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Ando M.,Aichi Cancer Center Hospital | Yamauchi H.,St. Lukes International Hospital | Aogi K.,Shikoku Cancer Center | Shimizu S.,Kanagawa Cancer Center | And 9 more authors.
Breast Cancer Research and Treatment | Year: 2014

Addition of carboplatin to neoadjuvant chemotherapy in HER2-negative breast cancer may improve pathological complete response (pCR) rates. We evaluated the efficacy and safety of carboplatin and weekly paclitaxel (wPTX) followed by cyclophosphamide, epirubicin, and 5-fluorouracil (CEF) as neoadjuvant chemotherapy for HER2-negative breast cancer. Patients with stage II/IIIA HER2-negative breast cancer were randomly assigned to preoperatively receive CP-CEF (four 3-week cycles of carboplatin [area under the curve 5 mg/mL/min, day 1] and wPTX [80 mg/m2, day 1, 8, 15] followed by four 3-week cycles of CEF [500/100/500 mg/m2] or P-CEF (four cycles of wPTX followed by four cycles of CEF). The primary objective was pCR rate. Of 181 eligible patients, 89 were randomly assigned to the CP-CEF and 92 to the P-CEF. Two patients in each arm refused to receive neoadjuvant chemotherapy. Overall 88 patients in the CP-CEF and 91 patients in the P-CEF were assessable for efficacy and safety. The pCR rate in the CP-CEF was significantly higher than that in the P-CEF (31.8 vs. 17.6 %, one-sided P = 0.01). Among patients with triple-negative breast cancer, the pCR rate in the CP-CEF was significantly higher than that in the P-CEF [61.2 (23/37) vs. 26.3 % (10/38), P = 0.003]. Grade 3-4 neutropenia was observed in the CP-CEF more frequently than in the P-CEF (65.9 vs. 38.5 %). Adding carboplatin to neoadjuvant wPTX followed by CEF for HER2-negative breast cancer improved the pCR rate and exacerbated hematotoxicity. © 2014 Springer Science+Business Media New York.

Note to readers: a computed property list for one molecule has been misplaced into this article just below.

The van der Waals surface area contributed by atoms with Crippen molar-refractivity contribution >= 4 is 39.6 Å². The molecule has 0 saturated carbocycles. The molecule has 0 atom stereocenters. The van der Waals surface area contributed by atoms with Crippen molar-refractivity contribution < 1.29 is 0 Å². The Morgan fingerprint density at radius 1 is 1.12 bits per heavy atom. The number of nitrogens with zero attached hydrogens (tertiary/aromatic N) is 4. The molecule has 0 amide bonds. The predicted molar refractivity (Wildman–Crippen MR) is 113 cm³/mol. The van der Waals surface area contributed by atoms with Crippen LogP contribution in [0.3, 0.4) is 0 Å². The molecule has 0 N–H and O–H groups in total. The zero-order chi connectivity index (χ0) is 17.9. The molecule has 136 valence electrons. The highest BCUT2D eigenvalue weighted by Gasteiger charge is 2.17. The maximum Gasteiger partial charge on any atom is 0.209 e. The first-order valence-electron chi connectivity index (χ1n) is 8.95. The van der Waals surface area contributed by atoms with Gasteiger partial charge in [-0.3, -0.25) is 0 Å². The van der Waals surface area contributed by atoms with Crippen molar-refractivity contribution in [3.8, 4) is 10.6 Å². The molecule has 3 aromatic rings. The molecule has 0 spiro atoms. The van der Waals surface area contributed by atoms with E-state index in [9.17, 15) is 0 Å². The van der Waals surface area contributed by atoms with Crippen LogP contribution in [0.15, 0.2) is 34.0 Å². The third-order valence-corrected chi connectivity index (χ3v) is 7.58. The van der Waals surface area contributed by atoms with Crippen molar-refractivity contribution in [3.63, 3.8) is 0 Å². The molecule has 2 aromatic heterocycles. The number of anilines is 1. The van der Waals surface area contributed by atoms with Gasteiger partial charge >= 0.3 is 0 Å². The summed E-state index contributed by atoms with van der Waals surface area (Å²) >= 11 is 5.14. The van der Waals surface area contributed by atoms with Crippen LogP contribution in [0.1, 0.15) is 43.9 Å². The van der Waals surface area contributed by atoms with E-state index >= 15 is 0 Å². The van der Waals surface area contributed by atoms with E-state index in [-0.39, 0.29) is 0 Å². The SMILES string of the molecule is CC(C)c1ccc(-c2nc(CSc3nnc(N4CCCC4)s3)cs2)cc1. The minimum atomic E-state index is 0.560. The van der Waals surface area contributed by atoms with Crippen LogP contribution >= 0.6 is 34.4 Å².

Ueda Y.,National Cancer Center Hospital | Shimoyama T.,National Cancer Center Hospital | Shimoyama T.,Infectious Diseases Center Komagome Hospital | Murakami H.,National Cancer Center Hospital | And 5 more authors.